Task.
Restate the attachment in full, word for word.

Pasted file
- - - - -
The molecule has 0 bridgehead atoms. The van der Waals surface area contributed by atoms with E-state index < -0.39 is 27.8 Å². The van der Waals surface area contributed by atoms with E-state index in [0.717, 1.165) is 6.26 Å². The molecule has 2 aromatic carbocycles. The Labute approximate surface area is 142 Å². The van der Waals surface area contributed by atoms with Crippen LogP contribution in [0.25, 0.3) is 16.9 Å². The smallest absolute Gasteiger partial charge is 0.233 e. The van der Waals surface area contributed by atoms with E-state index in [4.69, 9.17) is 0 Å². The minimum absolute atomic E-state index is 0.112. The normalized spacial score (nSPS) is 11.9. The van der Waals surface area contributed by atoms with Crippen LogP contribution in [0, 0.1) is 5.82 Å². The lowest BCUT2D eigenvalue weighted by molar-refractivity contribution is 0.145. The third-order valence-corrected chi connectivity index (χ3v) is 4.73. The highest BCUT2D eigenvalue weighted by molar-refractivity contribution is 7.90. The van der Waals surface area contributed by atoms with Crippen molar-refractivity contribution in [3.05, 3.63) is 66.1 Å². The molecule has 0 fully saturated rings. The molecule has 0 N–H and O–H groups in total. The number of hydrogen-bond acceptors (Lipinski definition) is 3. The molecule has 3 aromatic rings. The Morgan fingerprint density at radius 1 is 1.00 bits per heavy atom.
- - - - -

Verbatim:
The molecule has 0 bridgehead atoms. The van der Waals surface area contributed by atoms with E-state index < -0.39 is 27.8 Å². The van der Waals surface area contributed by atoms with E-state index in [0.717, 1.165) is 6.26 Å². The molecule has 2 aromatic carbocycles. The Labute approximate surface area is 142 Å². The van der Waals surface area contributed by atoms with Crippen LogP contribution in [0.25, 0.3) is 16.9 Å². The smallest absolute Gasteiger partial charge is 0.233 e. The van der Waals surface area contributed by atoms with E-state index in [4.69, 9.17) is 0 Å². The minimum absolute atomic E-state index is 0.112. The normalized spacial score (nSPS) is 11.9. The van der Waals surface area contributed by atoms with Crippen LogP contribution in [0, 0.1) is 5.82 Å². The lowest BCUT2D eigenvalue weighted by molar-refractivity contribution is 0.145. The third-order valence-corrected chi connectivity index (χ3v) is 4.73. The highest BCUT2D eigenvalue weighted by molar-refractivity contribution is 7.90. The van der Waals surface area contributed by atoms with Crippen molar-refractivity contribution in [3.05, 3.63) is 66.1 Å². The molecule has 0 fully saturated rings. The molecule has 0 N–H and O–H groups in total. The number of hydrogen-bond acceptors (Lipinski definition) is 3. The molecule has 3 aromatic rings. The Morgan fingerprint density at radius 1 is 1.00 bits per heavy atom.